It wasn't a surprise to me that the Big Ten selected downtown Omaha over the cornfields of BFE Sarpy County for the 2014 baseball tournament. When the idea of the Big Ten baseball tournament coming to Omaha was floated during the winter, I thought TD Ameritrade Park made much more sense than the Sarpy County's Trailer Park. That viewpoint wasn't shared by many, though I don't understand why. Does the Big Ten need 24,000 seats? No, but if Nebraska is in the tournament, the Big Ten needs more than the 6400 seats available out in BFE. Heck, even the smallest crowds for Nebraska/Creighton games in Omaha lately would not only fill every seat in the small minor-league ballpark, but wouldn't even fit in the standing room areas on the berms either. Bottom line: it's too small.
But critics point out that the Big Ten tournament hasn't drawn flies in Columbus. True, but Columbus isn't Omaha. Just because Columbus hasn't supported the Big Ten tournament doesn't mean that Omaha won't. And if Nebraska plays, which simple odds would indicate is more likely than not, fans will show up. Will they sell it out downtown? Probably not...but it should have some nice sized crowds. Will only 1000 people show up for a Northwestern versus Indiana game in the afternoon? Possibly. Will that be a bad crowd in a 24,000 seat stadium? Yes, but 1,000 in a 6,400 seat ballpark is also a weak crowd. If you are sizing the Big Ten tournament for that, play the games at Boys Town.
If you want to know what the Big Ten was thinking about their tournament, look no further than the 2013 venue: Target Field in Minneapolis. They wanted a big ballpark with amenities for fans. Martie Cordaro, president of the former Omaha Royals, missed that point, insisting that "we were of the opinion that a right-sized venue would help grow the tournament." He comes off like a car salesman who continues to try to sell you the car he wants you to buy long after you've told him you want something completely different.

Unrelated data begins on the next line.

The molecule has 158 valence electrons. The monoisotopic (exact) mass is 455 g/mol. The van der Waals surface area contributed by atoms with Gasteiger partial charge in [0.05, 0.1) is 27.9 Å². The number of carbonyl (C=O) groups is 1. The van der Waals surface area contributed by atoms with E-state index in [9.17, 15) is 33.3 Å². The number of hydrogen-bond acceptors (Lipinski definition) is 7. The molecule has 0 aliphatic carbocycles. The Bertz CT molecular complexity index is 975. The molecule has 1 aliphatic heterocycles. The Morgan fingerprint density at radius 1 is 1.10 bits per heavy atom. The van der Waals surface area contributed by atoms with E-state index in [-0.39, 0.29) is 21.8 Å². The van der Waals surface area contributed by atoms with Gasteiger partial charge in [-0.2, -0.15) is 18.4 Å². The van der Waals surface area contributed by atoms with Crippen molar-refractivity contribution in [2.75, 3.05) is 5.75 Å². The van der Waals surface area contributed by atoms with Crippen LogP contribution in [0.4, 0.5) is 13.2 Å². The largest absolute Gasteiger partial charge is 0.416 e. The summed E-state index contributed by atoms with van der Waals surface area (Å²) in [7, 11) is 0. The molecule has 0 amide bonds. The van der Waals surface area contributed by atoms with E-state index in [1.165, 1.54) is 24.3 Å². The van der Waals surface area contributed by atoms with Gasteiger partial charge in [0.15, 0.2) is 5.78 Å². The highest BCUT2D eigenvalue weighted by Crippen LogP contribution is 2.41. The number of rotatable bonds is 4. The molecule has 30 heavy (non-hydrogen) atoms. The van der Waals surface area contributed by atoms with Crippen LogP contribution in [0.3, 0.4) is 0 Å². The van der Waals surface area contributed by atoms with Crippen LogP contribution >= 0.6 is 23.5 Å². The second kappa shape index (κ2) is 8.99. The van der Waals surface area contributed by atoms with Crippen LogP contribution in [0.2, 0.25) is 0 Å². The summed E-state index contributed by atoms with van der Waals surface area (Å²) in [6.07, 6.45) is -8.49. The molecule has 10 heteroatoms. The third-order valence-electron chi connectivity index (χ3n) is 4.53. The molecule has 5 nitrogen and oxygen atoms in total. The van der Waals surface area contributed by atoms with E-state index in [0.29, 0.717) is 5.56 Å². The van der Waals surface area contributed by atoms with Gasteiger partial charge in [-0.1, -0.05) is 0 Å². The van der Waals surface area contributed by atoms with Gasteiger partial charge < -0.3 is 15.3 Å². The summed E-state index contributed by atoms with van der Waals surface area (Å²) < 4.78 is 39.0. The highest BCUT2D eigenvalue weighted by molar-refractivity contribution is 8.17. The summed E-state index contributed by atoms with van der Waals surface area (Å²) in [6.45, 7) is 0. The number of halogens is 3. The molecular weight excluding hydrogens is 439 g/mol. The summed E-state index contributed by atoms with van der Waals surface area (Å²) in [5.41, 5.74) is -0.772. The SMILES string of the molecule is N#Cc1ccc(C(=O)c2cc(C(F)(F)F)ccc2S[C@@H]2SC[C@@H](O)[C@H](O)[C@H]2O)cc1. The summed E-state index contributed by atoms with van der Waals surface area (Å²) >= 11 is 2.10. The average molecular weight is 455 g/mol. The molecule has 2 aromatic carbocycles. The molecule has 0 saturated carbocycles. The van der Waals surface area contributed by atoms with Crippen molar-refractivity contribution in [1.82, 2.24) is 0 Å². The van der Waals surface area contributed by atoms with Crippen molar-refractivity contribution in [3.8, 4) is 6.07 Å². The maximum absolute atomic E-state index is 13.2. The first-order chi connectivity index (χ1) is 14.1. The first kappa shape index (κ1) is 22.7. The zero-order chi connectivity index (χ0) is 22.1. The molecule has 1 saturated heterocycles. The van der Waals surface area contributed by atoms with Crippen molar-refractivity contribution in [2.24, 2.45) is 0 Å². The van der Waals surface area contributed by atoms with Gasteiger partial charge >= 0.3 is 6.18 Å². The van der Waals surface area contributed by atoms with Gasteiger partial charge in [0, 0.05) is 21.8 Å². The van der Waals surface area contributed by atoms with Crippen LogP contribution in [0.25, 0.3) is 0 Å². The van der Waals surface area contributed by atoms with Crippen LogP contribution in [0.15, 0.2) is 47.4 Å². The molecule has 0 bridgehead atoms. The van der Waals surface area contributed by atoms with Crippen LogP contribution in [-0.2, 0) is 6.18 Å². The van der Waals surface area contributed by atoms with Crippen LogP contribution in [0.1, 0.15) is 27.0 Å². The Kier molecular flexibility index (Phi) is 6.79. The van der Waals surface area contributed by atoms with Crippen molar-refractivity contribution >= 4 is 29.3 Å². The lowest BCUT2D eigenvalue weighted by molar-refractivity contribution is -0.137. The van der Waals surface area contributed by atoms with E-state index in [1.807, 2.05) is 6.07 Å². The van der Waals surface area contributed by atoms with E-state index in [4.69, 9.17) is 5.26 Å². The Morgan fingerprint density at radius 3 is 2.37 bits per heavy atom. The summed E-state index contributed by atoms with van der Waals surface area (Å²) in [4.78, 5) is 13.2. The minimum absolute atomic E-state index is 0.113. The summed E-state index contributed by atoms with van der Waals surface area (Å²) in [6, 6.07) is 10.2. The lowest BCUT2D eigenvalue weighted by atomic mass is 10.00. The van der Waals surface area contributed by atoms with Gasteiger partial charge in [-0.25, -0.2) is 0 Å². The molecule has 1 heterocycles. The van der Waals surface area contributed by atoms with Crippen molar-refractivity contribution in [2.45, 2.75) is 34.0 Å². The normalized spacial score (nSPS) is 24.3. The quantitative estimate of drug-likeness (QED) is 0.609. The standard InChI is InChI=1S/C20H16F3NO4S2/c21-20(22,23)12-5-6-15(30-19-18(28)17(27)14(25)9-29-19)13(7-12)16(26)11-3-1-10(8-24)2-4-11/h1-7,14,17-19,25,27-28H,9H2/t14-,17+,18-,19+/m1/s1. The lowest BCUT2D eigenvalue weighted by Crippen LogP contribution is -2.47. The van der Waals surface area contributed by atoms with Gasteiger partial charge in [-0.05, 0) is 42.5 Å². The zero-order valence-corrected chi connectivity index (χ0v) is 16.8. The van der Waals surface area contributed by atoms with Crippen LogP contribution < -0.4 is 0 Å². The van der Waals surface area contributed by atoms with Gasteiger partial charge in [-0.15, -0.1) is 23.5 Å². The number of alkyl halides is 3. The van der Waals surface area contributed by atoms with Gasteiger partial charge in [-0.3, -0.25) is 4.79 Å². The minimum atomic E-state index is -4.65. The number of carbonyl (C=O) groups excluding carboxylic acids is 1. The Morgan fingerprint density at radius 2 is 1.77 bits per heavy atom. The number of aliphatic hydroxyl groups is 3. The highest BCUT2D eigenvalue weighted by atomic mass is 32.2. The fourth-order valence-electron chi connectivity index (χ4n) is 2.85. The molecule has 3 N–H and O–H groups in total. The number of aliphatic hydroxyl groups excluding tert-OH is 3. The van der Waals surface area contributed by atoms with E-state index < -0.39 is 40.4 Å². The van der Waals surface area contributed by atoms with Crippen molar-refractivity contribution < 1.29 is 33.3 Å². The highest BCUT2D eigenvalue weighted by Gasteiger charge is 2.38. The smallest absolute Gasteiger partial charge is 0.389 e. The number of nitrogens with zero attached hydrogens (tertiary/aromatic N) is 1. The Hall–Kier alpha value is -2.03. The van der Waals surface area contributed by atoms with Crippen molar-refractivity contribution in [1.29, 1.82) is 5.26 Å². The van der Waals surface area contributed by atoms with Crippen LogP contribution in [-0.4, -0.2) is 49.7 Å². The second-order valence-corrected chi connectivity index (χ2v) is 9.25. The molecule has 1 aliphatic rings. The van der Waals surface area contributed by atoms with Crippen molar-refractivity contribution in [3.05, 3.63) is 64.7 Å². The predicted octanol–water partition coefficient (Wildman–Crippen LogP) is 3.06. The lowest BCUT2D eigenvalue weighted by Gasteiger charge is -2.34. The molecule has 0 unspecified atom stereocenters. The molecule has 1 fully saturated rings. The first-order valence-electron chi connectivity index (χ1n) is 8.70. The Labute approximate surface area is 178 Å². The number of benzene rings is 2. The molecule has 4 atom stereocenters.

The Big Ten wanted amenities for fans: hotels, bars, and restaurants nearby. They wanted to make the Big Ten tournament something big. That doesn't mesh with what BFE has to offer. They got that in Minneapolis, and they got it in downtown Omaha. Some defenders of the Sarpy County boondoggle point out that Pennant Place will eventually bring those amenities. Well, it depends on how you define "eventually." When it was announced, some real estate experts estimated that would take another five years to become reality.
Of course, before it'll become reality, someone else will have to move it forward. Seems the original developer of "Pennant Place" put it all up for sale earlier this year. Not small lots, either, for stores, but large lots of 60 and 145 acres. Will something happen out there? Probably. But it's going to take time...and it's certainly not going to be done for 2014. Somebody has to buy it and develop it.
Meanwhile, things are booming downtown. The new Zesto's is almost ready to open, and over 1000 hotel rooms are ready and waiting. So it became an easy choice for the Big Ten: the big stadium with the amenities or the too-small stadium with nothing around it (and not enough parking to boot).
And thus, the 2014 tournament comes downtown.